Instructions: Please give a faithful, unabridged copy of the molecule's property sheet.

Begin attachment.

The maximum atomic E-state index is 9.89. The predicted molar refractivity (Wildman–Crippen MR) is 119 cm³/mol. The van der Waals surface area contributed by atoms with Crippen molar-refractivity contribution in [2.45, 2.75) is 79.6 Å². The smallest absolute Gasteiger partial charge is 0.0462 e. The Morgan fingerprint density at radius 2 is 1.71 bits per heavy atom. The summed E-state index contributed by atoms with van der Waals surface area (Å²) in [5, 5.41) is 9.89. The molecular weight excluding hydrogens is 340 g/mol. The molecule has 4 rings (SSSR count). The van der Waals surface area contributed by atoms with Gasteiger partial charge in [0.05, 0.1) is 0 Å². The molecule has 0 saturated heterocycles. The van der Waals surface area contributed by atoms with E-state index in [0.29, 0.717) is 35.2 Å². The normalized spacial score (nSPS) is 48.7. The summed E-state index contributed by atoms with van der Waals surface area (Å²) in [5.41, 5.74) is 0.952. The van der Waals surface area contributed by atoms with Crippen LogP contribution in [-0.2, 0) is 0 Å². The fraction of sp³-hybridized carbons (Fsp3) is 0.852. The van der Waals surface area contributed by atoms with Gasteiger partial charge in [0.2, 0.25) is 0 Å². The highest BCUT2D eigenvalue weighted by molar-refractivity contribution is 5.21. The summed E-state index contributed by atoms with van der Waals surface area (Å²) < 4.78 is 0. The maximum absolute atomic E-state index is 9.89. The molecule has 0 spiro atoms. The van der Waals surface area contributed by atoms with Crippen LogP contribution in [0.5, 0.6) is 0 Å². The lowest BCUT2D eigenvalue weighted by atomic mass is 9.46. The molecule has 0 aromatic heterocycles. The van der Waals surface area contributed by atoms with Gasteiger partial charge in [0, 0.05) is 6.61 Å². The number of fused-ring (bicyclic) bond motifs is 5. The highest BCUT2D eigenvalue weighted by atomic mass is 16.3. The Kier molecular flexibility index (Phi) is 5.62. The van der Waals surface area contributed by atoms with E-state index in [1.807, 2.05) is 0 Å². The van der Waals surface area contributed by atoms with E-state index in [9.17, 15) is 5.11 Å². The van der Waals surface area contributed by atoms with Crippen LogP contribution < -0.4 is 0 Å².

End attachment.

The maximum atomic E-state index is 9.89. The predicted molar refractivity (Wildman–Crippen MR) is 119 cm³/mol. The van der Waals surface area contributed by atoms with Crippen molar-refractivity contribution in [2.45, 2.75) is 79.6 Å². The smallest absolute Gasteiger partial charge is 0.0462 e. The Morgan fingerprint density at radius 2 is 1.71 bits per heavy atom. The summed E-state index contributed by atoms with van der Waals surface area (Å²) in [5, 5.41) is 9.89. The molecular weight excluding hydrogens is 340 g/mol. The molecule has 4 rings (SSSR count). The van der Waals surface area contributed by atoms with Gasteiger partial charge in [0.05, 0.1) is 0 Å². The molecule has 0 saturated heterocycles. The van der Waals surface area contributed by atoms with E-state index in [0.29, 0.717) is 35.2 Å². The normalized spacial score (nSPS) is 48.7. The summed E-state index contributed by atoms with van der Waals surface area (Å²) in [5.41, 5.74) is 0.952. The van der Waals surface area contributed by atoms with Crippen LogP contribution in [-0.2, 0) is 0 Å². The fraction of sp³-hybridized carbons (Fsp3) is 0.852. The van der Waals surface area contributed by atoms with Gasteiger partial charge in [0.2, 0.25) is 0 Å². The highest BCUT2D eigenvalue weighted by molar-refractivity contribution is 5.21. The summed E-state index contributed by atoms with van der Waals surface area (Å²) < 4.78 is 0. The maximum absolute atomic E-state index is 9.89. The molecule has 0 spiro atoms. The van der Waals surface area contributed by atoms with Crippen LogP contribution in [0.5, 0.6) is 0 Å². The lowest BCUT2D eigenvalue weighted by atomic mass is 9.46. The molecule has 0 aromatic heterocycles. The van der Waals surface area contributed by atoms with Gasteiger partial charge in [0, 0.05) is 6.61 Å². The number of fused-ring (bicyclic) bond motifs is 5. The highest BCUT2D eigenvalue weighted by atomic mass is 16.3. The Kier molecular flexibility index (Phi) is 5.62. The van der Waals surface area contributed by atoms with E-state index in [1.807, 2.05) is 0 Å². The van der Waals surface area contributed by atoms with E-state index in [9.17, 15) is 5.11 Å². The van der Waals surface area contributed by atoms with Crippen LogP contribution < -0.4 is 0 Å².